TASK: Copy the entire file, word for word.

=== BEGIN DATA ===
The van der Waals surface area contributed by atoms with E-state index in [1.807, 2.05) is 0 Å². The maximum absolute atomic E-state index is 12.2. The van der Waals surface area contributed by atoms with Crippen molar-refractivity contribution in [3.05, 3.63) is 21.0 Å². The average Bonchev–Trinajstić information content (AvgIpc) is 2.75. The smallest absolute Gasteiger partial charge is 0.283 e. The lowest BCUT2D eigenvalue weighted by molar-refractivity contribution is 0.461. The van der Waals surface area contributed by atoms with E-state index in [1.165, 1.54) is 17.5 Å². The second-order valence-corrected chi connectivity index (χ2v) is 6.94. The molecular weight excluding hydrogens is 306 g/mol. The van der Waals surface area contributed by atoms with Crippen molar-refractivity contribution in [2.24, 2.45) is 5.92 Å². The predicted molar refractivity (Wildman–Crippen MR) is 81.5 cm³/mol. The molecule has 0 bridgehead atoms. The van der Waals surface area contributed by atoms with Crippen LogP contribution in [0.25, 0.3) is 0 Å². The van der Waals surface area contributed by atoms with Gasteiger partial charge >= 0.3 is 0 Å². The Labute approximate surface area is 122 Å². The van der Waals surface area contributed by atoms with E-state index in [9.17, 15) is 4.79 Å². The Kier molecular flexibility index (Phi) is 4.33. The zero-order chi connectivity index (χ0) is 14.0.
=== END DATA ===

The van der Waals surface area contributed by atoms with E-state index in [1.807, 2.05) is 0 Å². The maximum absolute atomic E-state index is 12.2. The van der Waals surface area contributed by atoms with Crippen molar-refractivity contribution in [3.05, 3.63) is 21.0 Å². The average Bonchev–Trinajstić information content (AvgIpc) is 2.75. The smallest absolute Gasteiger partial charge is 0.283 e. The lowest BCUT2D eigenvalue weighted by molar-refractivity contribution is 0.461. The van der Waals surface area contributed by atoms with E-state index in [1.165, 1.54) is 17.5 Å². The second-order valence-corrected chi connectivity index (χ2v) is 6.94. The molecular weight excluding hydrogens is 306 g/mol. The van der Waals surface area contributed by atoms with Crippen molar-refractivity contribution in [2.24, 2.45) is 5.92 Å². The predicted molar refractivity (Wildman–Crippen MR) is 81.5 cm³/mol. The molecule has 0 bridgehead atoms. The van der Waals surface area contributed by atoms with Crippen LogP contribution in [0.25, 0.3) is 0 Å². The van der Waals surface area contributed by atoms with Gasteiger partial charge >= 0.3 is 0 Å². The Labute approximate surface area is 122 Å². The van der Waals surface area contributed by atoms with E-state index in [9.17, 15) is 4.79 Å². The Kier molecular flexibility index (Phi) is 4.33. The zero-order chi connectivity index (χ0) is 14.0.